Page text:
“It was a mild heart attack. She’s going to be fine,” Dolan McAllister said the second he walked into the hospital waiting room. He looked gray around the gills and older than Porpoise had ever seen him.

It had been a long, tense wait for the news. Porpoise had never seen his father cry until Dolan came over to hug him to his big barrel chest. The sudden realization that his dad was a son, like Porpoise himself, made his stomach feel like it was sitting in his chest. He stared and stared until his dad was all cried out.

“Can we see her?” Porpoise asked.

His grandfather picked him up like he was a little boy. It felt good.

“Not just yet, son,” Dolan told him. “Your mom and pop can look in on her, but it’ll be a couple of days until she’s ready for visitors.” He nodded at Brian and Thea who left to see Maggie.

Porpoise clung to the big man’s neck. “I hate baseball,” he whispered in his granddad’s ear.

“It was just a really bad day, son.”

“No, I hate it to bits!” Porpoise insisted, clinging more tightly. “People are mean.”

Dolan held him away and peered at the boy’s face, then let him slide to a stand. He went to sit on one of the worn, bandage-colored couches, pulling Porpoise along with him.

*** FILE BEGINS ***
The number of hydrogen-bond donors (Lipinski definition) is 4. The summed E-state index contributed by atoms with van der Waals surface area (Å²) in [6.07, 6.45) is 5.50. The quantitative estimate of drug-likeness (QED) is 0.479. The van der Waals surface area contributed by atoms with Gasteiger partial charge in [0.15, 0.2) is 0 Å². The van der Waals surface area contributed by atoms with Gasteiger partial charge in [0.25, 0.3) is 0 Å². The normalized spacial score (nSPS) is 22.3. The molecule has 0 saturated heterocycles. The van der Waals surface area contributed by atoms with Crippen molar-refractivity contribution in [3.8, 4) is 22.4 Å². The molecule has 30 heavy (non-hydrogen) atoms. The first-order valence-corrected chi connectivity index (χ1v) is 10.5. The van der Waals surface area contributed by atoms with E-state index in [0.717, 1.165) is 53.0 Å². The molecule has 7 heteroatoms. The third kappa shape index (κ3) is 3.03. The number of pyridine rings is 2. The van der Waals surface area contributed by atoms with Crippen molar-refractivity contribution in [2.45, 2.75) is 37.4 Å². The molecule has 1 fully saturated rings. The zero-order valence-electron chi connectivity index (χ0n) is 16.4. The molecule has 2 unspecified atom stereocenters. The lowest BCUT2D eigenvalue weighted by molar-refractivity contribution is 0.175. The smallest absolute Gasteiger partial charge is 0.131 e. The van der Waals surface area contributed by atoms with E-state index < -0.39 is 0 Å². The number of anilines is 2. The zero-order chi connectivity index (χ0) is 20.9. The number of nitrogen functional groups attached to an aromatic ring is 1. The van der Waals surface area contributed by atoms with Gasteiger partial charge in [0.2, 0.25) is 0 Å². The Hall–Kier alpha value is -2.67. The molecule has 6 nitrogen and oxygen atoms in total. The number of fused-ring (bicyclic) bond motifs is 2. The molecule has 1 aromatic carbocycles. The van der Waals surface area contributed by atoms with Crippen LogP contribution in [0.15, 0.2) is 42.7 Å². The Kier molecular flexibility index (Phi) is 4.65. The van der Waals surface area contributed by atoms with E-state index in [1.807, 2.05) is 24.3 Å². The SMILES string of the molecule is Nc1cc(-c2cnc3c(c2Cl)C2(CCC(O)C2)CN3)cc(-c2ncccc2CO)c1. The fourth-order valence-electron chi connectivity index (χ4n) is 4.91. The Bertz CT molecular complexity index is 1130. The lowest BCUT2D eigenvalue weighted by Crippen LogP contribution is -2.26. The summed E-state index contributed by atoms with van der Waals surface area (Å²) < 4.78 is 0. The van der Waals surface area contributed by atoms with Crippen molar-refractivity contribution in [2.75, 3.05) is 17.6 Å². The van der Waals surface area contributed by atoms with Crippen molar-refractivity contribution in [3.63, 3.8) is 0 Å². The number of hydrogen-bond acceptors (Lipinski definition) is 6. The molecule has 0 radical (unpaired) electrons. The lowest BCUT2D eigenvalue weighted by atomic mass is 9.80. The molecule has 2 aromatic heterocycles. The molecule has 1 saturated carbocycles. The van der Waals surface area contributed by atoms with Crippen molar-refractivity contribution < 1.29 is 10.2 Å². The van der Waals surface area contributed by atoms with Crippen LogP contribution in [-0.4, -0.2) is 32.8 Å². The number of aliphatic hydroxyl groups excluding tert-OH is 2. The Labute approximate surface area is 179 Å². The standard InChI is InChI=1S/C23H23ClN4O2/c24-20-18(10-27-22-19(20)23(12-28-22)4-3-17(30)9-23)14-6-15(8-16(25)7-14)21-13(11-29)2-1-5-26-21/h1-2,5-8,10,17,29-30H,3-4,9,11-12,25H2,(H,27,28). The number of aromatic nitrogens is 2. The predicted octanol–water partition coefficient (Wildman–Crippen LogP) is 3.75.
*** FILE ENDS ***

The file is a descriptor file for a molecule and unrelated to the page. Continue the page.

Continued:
“Competition does strange things to people, boy,” Grandpa said, shaking his head.

“Why do they even bother playing?” Porpoise asked. “That’s what it’s supposed to be, you know, play. And fun, it’s supposed to be fun! Doesn’t anyone ever have any fun when they play?” Porpoise scrunched up next to his grandfather and leaned against his chest. Dolan was quiet for a good long time.

“Yes, Porpoise, they do have fun. At least some do,” he finally said. “And I’ll tell you what. Next Saturday, after your grandma is safe at home, I’ll take you somewhere you can see it for yourself, maybe join in if you want to.”

Porpoise hung his head. “Can’t,” he said. “I have a game.”

“To heck with the game,” Dolan growled.

“But Gram ...”

“Don’t worry about your grandma. I’m pretty sure she’ll understand.”

He slept for most of the long drive, but when he woke up in his grandfather’s big, ancient Oldsmobile, Porpoise recognized where they were.

“We going to Uncle Stan’s?” he asked. He sat straighter and rubbed his eyes. The houses were tall and close together, the front yards tiny. Uncle Stan was really his great Uncle Stan, his grandfather’s brother, who still lived in the house they’d grown up in.

“Yep, he’s expecting us.”

Porpoise liked Uncle Stan. He did magic tricks sometimes and he always had a lot of treats. They turned off the narrow street and pulled around to the alley behind the house and parked. The yards were bigger back there and Porpoise saw kids running down the alley. Uncle Stan came out to greet them.